Best places to see the major meteor shower set to light up UK skies this weekend
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This weekend is going to be your best chance this year to see the Leonid meteor shower.
The Leonids are fast flying meteors with thin trails, and while they're active between 6 and 30 November, you'll want to wait until they're at their peak to get the best look.
You won't need binoculars or a telescope to spot the Leonid meteor shower, all you need is to know where is best to watch them from, and a bit of something to prepare.
You'll also probably want to bring a comfortable chair with you as the museum experts say it's a 'waiting game' to be hunting for meteors.
As for where best to see them, there is no specific spot, but you'll want to be far away from sources of light pollution like street lights.
On top of that, you'll be best served setting yourself up somewhere that's wide, open and gives you a clear view of the night's sky.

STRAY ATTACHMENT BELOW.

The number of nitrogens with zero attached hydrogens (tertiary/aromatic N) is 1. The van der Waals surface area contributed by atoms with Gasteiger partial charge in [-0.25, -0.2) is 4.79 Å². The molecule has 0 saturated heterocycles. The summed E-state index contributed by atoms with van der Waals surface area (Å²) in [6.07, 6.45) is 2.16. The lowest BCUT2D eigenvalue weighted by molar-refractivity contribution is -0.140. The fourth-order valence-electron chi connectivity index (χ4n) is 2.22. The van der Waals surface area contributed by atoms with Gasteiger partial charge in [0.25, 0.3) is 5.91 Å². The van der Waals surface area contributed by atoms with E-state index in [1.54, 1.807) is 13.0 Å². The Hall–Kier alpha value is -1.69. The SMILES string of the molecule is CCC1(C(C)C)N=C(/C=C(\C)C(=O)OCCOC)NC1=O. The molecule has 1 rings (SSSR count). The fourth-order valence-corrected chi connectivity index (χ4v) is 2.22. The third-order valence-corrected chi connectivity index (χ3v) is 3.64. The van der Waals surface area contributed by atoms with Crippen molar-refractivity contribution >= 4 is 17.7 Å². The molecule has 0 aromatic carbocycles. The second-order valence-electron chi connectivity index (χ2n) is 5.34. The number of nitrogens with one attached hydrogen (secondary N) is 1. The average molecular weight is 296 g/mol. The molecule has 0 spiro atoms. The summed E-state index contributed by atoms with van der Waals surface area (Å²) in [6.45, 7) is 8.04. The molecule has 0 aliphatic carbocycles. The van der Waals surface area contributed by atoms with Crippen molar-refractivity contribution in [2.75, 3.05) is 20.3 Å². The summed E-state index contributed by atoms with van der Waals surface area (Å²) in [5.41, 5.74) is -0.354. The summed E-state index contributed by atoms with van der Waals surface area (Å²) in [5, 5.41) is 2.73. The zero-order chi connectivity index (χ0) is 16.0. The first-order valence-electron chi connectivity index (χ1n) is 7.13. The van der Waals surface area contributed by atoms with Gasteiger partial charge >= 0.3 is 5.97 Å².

If you've got an eye for constellations, or perhaps an app which will tell you the same, then the meteor shower appears to originate from the constellation of Leo. So, while you're scanning the night sky for sightings of the meteor shower, that's the best place to look.
While tonight is the best chance to spot the Leonid meteor shower, it will continue for several days, so if you can't go out tonight you can always give another night a go - and stand a good chance of spotting them.
You'll have to hope that the clouds don't get in your way of seeing the night's sky.
This time of year tends to be the prime time to catch the Leonids and witness a meteor shower for yourself.
The meteors are bright, colourful and can travel at speeds of up to 44 miles per second.
While the meteor shower is pretty regular, there's a Leonid meteor storm every 33 years which produces thousands of meteors per hour.
You'll have to wait about a decade for the next storm, however, so for now a meteor shower is the best you're going to get.